Some of the state’s top teachers made their way to Junction City and Fort Riley last week as part of a year-long tour of Kansas education. On April 7, 2017, Geary County Schools USD 475 hosted the Kansas Teacher of the Year (KTOY) Team as they continue their tour across Kansas learning best practices from peers. The one-day tour in Gear County included a look at Lincoln Elementary which included a breakfast reception and welcome from Superintendant of School Dr. Corbin Witt.
The KTOY team heard from district administration and several students from the school who walked them throughout the building showing off classrooms and building specific programs like the “Kindness Tree” which highlights kindness in the building throughout the year.
Lincoln is home to one member of the KTOY Team and it was obvious that she was proud to show her school to others. Jennifer Farr, a 5th grade teacher, was the USD 475 nominee and finalist for Kansas Teacher of the Year (2017).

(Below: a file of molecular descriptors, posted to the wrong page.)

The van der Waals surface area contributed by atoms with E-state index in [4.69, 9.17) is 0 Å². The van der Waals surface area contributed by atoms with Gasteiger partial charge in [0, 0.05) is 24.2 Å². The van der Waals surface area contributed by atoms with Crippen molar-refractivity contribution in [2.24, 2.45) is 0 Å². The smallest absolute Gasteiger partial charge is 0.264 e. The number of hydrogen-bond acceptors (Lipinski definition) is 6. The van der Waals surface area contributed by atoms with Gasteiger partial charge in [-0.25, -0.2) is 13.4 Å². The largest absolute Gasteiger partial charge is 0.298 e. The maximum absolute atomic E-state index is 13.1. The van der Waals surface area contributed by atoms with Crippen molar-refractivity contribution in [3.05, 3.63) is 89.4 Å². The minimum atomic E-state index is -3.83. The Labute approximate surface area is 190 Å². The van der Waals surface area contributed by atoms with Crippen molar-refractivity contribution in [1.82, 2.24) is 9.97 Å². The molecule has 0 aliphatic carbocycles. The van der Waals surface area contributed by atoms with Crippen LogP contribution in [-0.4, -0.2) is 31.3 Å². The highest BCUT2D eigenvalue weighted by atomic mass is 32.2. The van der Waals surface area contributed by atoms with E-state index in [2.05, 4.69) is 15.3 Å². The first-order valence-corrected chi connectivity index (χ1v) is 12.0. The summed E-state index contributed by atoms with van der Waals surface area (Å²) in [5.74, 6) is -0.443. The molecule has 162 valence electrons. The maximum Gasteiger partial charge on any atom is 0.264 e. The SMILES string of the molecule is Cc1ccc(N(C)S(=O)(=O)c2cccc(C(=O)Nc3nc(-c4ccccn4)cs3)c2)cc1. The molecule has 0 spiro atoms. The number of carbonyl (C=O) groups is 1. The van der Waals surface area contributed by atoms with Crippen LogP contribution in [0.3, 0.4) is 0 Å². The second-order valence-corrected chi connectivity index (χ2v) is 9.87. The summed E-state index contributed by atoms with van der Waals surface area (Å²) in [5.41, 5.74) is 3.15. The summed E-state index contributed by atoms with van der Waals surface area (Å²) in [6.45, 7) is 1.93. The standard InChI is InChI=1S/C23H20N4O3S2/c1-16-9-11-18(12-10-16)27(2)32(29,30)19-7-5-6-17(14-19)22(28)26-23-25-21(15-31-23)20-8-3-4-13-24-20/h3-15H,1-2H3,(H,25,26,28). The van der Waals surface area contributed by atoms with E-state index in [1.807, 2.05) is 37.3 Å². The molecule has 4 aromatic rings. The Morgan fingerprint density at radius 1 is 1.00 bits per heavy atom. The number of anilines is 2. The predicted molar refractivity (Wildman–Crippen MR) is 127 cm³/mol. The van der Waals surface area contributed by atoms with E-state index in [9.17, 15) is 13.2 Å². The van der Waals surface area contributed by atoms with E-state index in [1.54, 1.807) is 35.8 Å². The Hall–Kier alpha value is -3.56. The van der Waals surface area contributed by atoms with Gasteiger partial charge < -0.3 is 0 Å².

Farr and the rest of the KTOY Team which included the Kansas Teacher of the Year winner and other finalists from across the State of Kansas next took the opportunity to tour the Fort Riley Military Installation. Fort Riley remains a vital part of the area economy and its families make up a large portion of USD 475. Education for the military child dominated the conversations throughout the day as the team saw first-hand how some of our nation’s soldiers are trained. Thanks to the Training Simulation Center the KTOY Team was offered the opportunity to handle training versions of weapons systems that our nation’s soldiers use in combat.
Next, the team had lunch and conversation with a group of soldiers and then toured the Irwin Army Community Hospital. This facility sees approximately 1,440 clinic visits, 3 births, and 250 radiology procedures a day which solidifies its place as a major piece of the Fort Riley community.
The day was ended with a short tour of the Grey Eagle System at the Fort Riley Airfield and then a tour of Fort Riley Middle School which was led by a student and included a stop in the AVID classroom to discuss with students how the program was helping them develop time-management skills.